He did find the part, came back, and fixed our oven for practically nothing - and we had another good visit. It felt like a miracle to have found such a person in our lives.
Over the years, he fixed our washing machine. He fixed our dryer. I watched his skilled hands, learned a little about the inside of machines, was always warmed by his cheer and his delight in keeping things working. While I can't say I looked forward to appliances breaking down, it was with confidence and warm expectancy that I would call up Tom. I valued this relationship; his visits often turned out to be the highlight of my day.
It was not a small thing when I called up - about that old oven again - and heard him say he couldn't come out. Something had happened to his eyes, and he wasn't working. It sounded very final. What could I do? He recommended a colleague. When I told him how sorry I was, he made light of it. All I had was his phone number, not even an address where I could send a card.
I felt bereft. The man he suggested was OK, but not the same. We ended up buying a new stove, throwing the old one out. I grieved. Somehow it would have been different had Tom been there. He would have fixed it with his deft hands and a good visit. Or he would have explained regretfully why it was beyond repair and joined in my sorrow at facing the end of its working life.
We managed without Tom for years. Appliance repair become another one of those hurdles to get over one way or another. Then at a gathering of friends, someone said that she'd been referred to this wonderful repairman that I had used. His name was Tom. I hated to break the bad news to her: "He is wonderful, but he's not working any more. Something happened to his eyes." "He's working," she countered. "He was just at my house."
I couldn't believe it. The appliance repairman of my dreams was back. Another miracle. When someone suggested he should have told me when his eyes got better, I was surprised. I wanted to call him up just to say how happy I was to hear the good news, but I felt shy. I wasn't sure I belonged that closely in his life. Maybe he felt the same way about me.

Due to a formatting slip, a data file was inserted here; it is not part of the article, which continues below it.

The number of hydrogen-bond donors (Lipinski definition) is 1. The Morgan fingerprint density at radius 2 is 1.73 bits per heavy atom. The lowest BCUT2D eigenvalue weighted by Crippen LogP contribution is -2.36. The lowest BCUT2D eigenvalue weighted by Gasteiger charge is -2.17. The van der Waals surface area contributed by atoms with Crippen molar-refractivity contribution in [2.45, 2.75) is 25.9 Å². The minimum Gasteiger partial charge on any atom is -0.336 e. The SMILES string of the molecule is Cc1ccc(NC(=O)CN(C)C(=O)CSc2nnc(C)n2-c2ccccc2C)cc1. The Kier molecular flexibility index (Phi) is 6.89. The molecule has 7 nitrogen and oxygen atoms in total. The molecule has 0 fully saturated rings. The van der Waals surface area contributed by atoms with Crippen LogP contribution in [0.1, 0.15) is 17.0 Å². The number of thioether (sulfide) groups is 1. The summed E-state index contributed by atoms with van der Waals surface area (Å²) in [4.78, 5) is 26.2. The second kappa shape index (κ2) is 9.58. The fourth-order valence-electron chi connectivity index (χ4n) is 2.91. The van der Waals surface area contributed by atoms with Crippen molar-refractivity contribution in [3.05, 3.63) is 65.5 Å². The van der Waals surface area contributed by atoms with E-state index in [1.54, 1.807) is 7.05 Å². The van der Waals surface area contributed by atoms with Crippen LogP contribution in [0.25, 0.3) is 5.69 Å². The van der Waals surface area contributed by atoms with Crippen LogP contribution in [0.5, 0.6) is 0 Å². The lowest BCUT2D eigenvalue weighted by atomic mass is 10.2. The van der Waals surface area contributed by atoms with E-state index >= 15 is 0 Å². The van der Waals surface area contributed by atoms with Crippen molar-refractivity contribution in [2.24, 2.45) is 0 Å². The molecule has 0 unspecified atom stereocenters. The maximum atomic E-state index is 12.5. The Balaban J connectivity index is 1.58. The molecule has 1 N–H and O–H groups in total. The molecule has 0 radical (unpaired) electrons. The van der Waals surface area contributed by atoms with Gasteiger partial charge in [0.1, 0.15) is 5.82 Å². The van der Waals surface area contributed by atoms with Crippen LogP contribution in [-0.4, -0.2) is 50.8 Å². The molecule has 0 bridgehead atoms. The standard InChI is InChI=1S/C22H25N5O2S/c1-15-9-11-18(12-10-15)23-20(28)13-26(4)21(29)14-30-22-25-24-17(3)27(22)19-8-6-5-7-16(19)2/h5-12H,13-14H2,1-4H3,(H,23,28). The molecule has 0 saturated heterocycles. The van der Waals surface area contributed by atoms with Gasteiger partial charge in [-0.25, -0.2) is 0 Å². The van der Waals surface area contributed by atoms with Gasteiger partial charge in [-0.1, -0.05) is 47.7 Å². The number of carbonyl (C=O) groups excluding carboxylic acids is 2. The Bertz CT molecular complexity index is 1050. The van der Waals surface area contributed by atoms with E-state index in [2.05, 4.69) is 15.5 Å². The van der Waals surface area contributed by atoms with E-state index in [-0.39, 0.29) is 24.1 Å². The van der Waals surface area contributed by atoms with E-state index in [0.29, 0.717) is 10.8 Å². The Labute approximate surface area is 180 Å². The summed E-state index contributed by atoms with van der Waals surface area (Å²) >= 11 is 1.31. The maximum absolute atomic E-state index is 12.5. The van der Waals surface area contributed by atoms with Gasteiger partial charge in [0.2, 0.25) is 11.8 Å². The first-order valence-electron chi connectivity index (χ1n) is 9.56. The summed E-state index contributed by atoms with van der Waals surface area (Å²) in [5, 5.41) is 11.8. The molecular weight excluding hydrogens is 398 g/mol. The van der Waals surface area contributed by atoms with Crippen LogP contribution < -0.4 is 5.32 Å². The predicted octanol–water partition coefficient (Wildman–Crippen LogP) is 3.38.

Providentially, within weeks, the dryer stopped working. Now I had the perfect reason to make a call, tell him how glad I was that he was back, ask for his help. When it wasn't clear that I could be there to let him in, I exacted promises from everybody who might answer the door to treat him like royalty. I was deeply disappointed to miss him by minutes when he came to assess the damage, but was there when he came back.
His son had driven him since he wasn't up for night driving any more, and we all hung out in the basement together. I learned about his son's life. He was in computers, but we both agreed that his dad's skill was something to treasure. Tom was as warm and cheerful as ever. Never one to dwell on the negative, he brushed off questions about his health. The problem required only a new switch in the door, but it was tricky to get in. Then he fixed a few little things to make it work even more smoothly - and what he charged was nothing compared to what I got.
A working dryer was the least of it. I got back a man whose skill, friendliness, and commitment to his craft and customers created connections wherever he went. In a world of bureaucratic indifference, interchangeable employees, and profit as the bottom line, I'd gotten back a human being, a friend.
Pamela Haines lives and writes in Philadelphia.
For more kindness, check out the "Tales of Kindness" Web page at http://go.philly.